• Make the process the important part, not just arriving at a right answer
  • Implement projects that require thinking, but not necessarily a calculator
  • Have students come up with a plan of action before having access to a calculator
  • Don’t use the calculator to rush through content
  • . . .

Michelle Russell

Michelle Russell (@michel1erussel1) is a math teacher at Florence (AL) High School, where she serves as the Academic Leader of the math department. She began her career as a student teacher in middle school and has taught students from 7th to 12th grade. For the past nine years, she's taught high school math, including Algebra IB, Algebraic Connections, Pre-Calculus, AP Statistics, Algebra with Finance, and Algebra 2 with Trigonometry. She is currently involved in the Laying the Foundations initiative and the Mathematics Design Collaborative. In her free time, she enjoys reading blogs and tweets from other math teachers.

7 Responses

  1. Lynn says:

    I teach high school science and have heard “this is not supposed to be a math class” too many times. I assure those that are afraid of math that I can teach them enough math to succeed in my class and as we work problems, I remind them of all those little things their math teachers have already taught them, by asking them “What do you call that in math class?” as we do order of operations, exponents, log function, etc.
    I have students to throw out (verbally) a big “Stop!” when they hear something important while I read those word problems, that they love to hate. This relieves a bit of anxiety about identifying the important information. We mark the item, identify what it is telling us, and then find a formula that has some relationship to the items we found. Then students are to 1) write the formula out, 2) substitute information with units attached for variables, and 3) do the math. When they just look at it like a puzzle that they already have a framework for (the formula), the reading comprehension becomes less daunting.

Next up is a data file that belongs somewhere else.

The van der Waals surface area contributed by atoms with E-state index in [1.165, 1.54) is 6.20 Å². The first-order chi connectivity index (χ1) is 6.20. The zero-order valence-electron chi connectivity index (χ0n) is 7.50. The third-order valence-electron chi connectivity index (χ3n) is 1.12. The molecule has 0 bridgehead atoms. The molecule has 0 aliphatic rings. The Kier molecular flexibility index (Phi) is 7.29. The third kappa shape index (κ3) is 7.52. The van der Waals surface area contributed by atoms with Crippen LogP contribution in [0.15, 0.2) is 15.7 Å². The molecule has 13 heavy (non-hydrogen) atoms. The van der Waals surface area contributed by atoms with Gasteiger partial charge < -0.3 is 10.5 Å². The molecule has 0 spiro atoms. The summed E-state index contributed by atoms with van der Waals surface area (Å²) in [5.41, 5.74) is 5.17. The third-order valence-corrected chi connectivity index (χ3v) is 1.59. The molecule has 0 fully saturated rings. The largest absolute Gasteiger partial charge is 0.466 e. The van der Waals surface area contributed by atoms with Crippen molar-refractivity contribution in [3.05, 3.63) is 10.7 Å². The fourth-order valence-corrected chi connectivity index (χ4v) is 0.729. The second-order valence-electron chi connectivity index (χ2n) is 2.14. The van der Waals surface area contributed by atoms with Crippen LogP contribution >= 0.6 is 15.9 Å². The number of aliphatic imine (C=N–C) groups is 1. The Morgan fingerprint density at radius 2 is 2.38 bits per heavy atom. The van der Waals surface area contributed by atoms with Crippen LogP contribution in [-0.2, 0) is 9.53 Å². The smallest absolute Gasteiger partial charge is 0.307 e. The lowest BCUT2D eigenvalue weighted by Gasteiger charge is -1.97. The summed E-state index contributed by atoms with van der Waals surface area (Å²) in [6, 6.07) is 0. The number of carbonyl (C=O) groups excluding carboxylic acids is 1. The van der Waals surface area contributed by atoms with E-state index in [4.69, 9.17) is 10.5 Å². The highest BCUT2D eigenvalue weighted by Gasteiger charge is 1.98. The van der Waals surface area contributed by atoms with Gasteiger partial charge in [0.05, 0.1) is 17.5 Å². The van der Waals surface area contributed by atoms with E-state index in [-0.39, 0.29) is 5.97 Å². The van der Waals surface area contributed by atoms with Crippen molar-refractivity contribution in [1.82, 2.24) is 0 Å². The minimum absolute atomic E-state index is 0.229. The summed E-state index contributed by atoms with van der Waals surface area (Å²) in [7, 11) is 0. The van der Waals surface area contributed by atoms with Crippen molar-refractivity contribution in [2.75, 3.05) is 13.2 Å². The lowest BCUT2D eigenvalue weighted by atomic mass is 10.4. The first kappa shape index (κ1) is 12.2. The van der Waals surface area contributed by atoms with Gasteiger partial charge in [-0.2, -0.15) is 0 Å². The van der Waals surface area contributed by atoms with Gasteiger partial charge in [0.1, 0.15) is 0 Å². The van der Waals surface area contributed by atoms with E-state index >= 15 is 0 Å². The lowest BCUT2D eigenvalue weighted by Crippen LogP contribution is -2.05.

I think the problem is just as much reading comprehension as it is expecting the calculator to come up with the answer, so we have to tackle both simultaneously.

    • Michelle Russell says:

      Great comment! Whole heatedly agree that reading comprehension is a big part of the problem. I love how you walk your students through the process of solving the problems! Sometimes we assume students know to do that when in fact, they don’t know until we show them. Thanks again!

  2. Lane Walker says:

    I found it helpful to read the CCSS Progression documents to better understand the depth and breadth of the standards. As I understood the CCSS better, my students started saying, “Oh, yes, we are doing this in science class.” This makes sense because instruction that is well aligned to the CCSS is better aligned with NGSS. I see this as a way to make learning more efficient and useful. http://ime.math.arizona.edu/progressions/

    • Michelle Russell says:

      Thanks for your comment! I can’t wait to read through the link you provided! Also, you’re right if students can see what they are learning is useful that’s more than half the battle.

  3. Tny Blair says:

    When I first used calculators in my grade 8 classes I found that good students made fewer errors and weak students still had troubles understanding what was required to solve the problem. However a large group improved their performance because once they understood what was necessary they no longer-had to worry about the calculations needed.

  4. Glen Janken says:

    On almost all problems the student has to show her work. No multiple choice on my assessments. Then I encourage them to check their answer by graphing on their calculator. Using the graphing calculator as an answer checking tool enables then to go back to the problem and find their mistakes if their answer doesn’t match the calculator answer. I really like this back and forth between the written math and the graphs.

    • Michelle Russell says:

      I like how you label the calculator as an “answer checking tool”. I think it’s important that students understand that, instead of thinking that the calculator should provide the answer. Having students write about and explain their answers is also a great idea.